🛠️ The Product Person #9 - Why Products Fail
Here are 5 reasons why products fail—from Brian Norgard, Ex-CPO of Tinder.
|Anthony Diké||Jan 15|| 12|
1️⃣ Too complicated for people to use
Consumers are very busy people with routines. To be able to wedge a product into their lives in a way that either taps into an innate human behavior (Ex. To look for food, to look for mate, etc.), or blends into what they’re already doing daily, is very difficult.
Anytime you present a customer with any complexity, it is going to hurt you. Expect people to leave your product over time because of the complexity.
2️⃣ Too complicated for people to explain
Word of mouth is supreme. How your users describe your product to other people, if they are even able to, determines the life of your product.
Most products fail to demonstrate their reason for existing. If people don’t know what your product does, people don’t use. If people don’t use, people don’t talk about it. If people don’t talk about it, then your product is dead.
Good rule of thumb: If you don’t have a concrete idea of what your product does, then your customers won’t know either.
Again, people are very busy. For them to pay attention and be able to tell your product’s story is very difficult. But if you do that successfully, that’s when the magic happens.
3️⃣ Lack of iteration
Like any organism over time, your product has to receive incoming stimuli, interpret it, and then adjust itself accordingly.
Many times, when people ship a product, they go “Here it is!” And then wait to see if anyone cares.
The reason this is problematic is because the best products in the world test all the time. They test how user will react to different features, new UI arrangements, and even different ways of telling their product’s value proposition.
Most people tend to just build their product, ship it, and tell their story. They tend to forget that the second they share their product with the world, the real power comes from iterating over time.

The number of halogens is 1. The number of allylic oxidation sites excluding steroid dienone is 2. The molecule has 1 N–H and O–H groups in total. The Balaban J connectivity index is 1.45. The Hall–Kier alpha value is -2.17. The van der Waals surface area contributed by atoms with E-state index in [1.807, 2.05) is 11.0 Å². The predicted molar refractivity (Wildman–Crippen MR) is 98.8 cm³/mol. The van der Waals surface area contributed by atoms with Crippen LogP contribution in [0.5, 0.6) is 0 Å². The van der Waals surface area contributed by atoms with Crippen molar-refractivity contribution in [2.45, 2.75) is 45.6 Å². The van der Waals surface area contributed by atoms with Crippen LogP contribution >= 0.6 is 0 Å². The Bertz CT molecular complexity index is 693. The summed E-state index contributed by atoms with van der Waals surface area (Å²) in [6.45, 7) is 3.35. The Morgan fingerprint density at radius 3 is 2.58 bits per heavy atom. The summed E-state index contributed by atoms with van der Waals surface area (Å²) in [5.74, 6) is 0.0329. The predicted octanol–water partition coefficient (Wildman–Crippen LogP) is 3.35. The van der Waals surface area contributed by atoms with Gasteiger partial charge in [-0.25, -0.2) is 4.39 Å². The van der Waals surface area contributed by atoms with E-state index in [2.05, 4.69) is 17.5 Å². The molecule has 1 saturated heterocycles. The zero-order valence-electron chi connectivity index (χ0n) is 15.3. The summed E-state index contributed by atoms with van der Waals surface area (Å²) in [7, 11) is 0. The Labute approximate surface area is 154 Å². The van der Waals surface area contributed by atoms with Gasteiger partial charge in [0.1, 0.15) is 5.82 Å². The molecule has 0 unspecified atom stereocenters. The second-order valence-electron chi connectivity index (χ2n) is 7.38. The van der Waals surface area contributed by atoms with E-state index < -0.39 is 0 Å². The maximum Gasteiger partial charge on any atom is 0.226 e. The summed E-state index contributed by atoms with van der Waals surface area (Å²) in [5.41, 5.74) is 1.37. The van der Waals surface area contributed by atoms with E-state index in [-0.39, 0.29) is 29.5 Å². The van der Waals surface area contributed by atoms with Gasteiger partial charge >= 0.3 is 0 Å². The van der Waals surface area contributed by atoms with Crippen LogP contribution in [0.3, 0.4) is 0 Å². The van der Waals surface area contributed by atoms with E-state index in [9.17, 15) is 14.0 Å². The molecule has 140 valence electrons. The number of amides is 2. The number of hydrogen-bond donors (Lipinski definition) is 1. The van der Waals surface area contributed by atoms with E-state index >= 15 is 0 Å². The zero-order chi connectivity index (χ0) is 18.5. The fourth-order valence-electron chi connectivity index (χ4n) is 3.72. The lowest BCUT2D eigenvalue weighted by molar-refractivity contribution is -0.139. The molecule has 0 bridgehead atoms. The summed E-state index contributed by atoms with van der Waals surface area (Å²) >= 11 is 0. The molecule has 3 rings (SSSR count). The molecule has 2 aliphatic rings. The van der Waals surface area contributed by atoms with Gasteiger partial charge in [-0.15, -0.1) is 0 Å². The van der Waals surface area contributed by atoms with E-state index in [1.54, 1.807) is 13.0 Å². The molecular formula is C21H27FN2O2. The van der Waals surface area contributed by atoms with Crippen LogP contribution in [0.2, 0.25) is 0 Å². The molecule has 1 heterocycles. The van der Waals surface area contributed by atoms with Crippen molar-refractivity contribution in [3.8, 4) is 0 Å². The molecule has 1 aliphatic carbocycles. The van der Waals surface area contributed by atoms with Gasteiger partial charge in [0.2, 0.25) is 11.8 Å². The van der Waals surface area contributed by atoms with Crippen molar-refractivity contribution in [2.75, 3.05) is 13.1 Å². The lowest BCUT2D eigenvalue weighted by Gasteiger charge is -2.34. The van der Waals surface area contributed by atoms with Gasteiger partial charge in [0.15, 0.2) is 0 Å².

4️⃣ Founder Fear
Founders often fear public opinion of themselves and their product. It takes courage to launch something that is different, that is new, and that is inspiring. It’s a risky move.
When it came time to release Tinder Gold, Tinder’s membership plan, Brian Norgard recalls being fearful. The public perception of Tinder Gold was very negative. Here’s an example of an article criticizing Tinder Gold:
And at the time, Tinder Gold was the only real monetization strategy the company had. Had it not worked, we would’ve been talking about “How Tinder failed to reach its potential” today. But history proved Norgard and his team correct. Tinder Gold made Tinder the highest grossing app of all time.
Founders should learn to analyze when to take risks. And a way to do this is to always be building and shipping. Because with more repetition, the more you’ll see and experience, and the more you’re able to address risks.
5️⃣ Failed to launch into a community
There exists millions of micro-communities on the internet today. There’s essentially an early adopter for everything.
When launching into a community, keep in mind that your product has to already demonstrate its reason for existing in the simplest way possible. That can be done in its landing page title, a tag line, or a demonstrative animation or video.
Launching your product into a community means putting your product into the hands of the people that will appreciate it most. If done right, it should have the effect of throwing fire at something highly flammable.
Your early adopters will show you the way and will market your product for you. Worship them. But you have to find those people and that takes a lot of effort: marketing, PR, and storytelling.
The five reasons why a product fails :
It’s too complicated to use.
It’s too complicated to explain.
It doesn’t iterate over time.
The founders are afraid to do something risky.
The product isn’t launched into a community.
📝 I’m summarizing these 5 reasons from The 20 Minute VC Podcast episode with Brian Norgard. You can listen to the full episode here. It’s a goodie.
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